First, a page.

Route: From the old trig point follow the West Island Way down the west side of the hill being careful to turn SE after 0.7 km. Follow the signs down the valley to the A844 then walk 0.35 km to the next West Island Way sign on your right.
Start point coordinates: 55.78775, -5.05865
Distance: 2.8 km
Terrain: This whole route is good, made path throughout its length. Mostly, this is a gentle downhill walk with spectacular views over to Arran. In heavy rain the lower section can have two areas that become wet, about 300m down from Upper Stravannan.
As you travel
As you stand at the top of the hill, looking west, you can see the beginning of a seaway that reaches as far as Inverary, in upper Loch Fyne. Early travellers used these sea routes as the simplest way of moving around. Celtic saints arriving in Scotland all came by these seaways.
Looking towards Arran on a clear day you have a good view of the sleeping warrior. The profile of a helmeted knight, lying on his back with his arms resting across his stomach, can be seen in hills to the north of Goat Fell. What lies under the mountain?
As you turn down the valley, passing extensive plantings of new willow, alder, and oak woodland you travel through one of the prettiest part of the pilgrimage. Turning due south, you have more mature oak woods to the east. The ancient Celts, in the druid religion, placed a lot of emphasis on the oak tree – regarding it as sacred. Their holy meeting places were Drunemeton: sacred oak wood.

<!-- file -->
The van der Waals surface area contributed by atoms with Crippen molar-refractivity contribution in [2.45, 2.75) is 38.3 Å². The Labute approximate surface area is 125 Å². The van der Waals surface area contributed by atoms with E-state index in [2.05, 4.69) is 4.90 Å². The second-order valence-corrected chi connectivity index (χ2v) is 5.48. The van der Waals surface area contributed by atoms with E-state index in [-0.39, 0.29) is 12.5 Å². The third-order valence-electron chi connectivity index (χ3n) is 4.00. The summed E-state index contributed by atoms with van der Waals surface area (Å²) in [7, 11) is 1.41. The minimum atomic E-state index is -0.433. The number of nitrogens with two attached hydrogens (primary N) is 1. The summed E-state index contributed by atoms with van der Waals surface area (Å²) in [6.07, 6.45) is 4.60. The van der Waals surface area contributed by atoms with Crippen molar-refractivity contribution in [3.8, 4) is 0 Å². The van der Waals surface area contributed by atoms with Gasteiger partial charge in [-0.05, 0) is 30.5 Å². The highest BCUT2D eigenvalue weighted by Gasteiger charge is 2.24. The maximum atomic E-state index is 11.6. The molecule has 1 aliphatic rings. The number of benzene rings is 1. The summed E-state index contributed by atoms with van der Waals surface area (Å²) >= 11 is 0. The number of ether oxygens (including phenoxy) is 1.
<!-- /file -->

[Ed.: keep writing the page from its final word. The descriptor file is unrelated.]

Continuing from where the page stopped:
As you walk alongside the oak woodland you join the little burn that runs down the valley, bringing water from the high moorland and eventually, running into Stravannan bay. In spring and early summer, this valley is idyllic and full of birdsong. Songs of travellers from far shores.
Think as you go
We are easily distracted, turning readily aside from our journey to consider wayside attractions. Whether these are potential stories of sleeping giants or attractions of mysticism in the worship of nature. What attracts you?
In this walk you will travel from high moor, in places bleak and harsh, down hillsides with magnificent, distracting views until, eventually, you come to a picturesque valley surrounded by nature.
Paul wrote to people in Galatia in northern Turkey, as we now know it. He warned against distraction, and the wrong teachings that were beginning to affect this group of early Christians. There was a move to introduce old rules and practices, one’s which had been superseded by Jesus and his resurrection.
Did you know that Galatia at that time had a large population of Celts with their own Celtic language? To whom Paul was writing is uncertain, but the people would have known of Celtic practices as well as Jewish one’s, at the time.
Galatians 5:24-25 (CSBBible)
24 Now those who belong to Christ Jesus have crucified the flesh with its passions and desires.
25 If we live by the Spirit, let us also keep in step with the Spirit.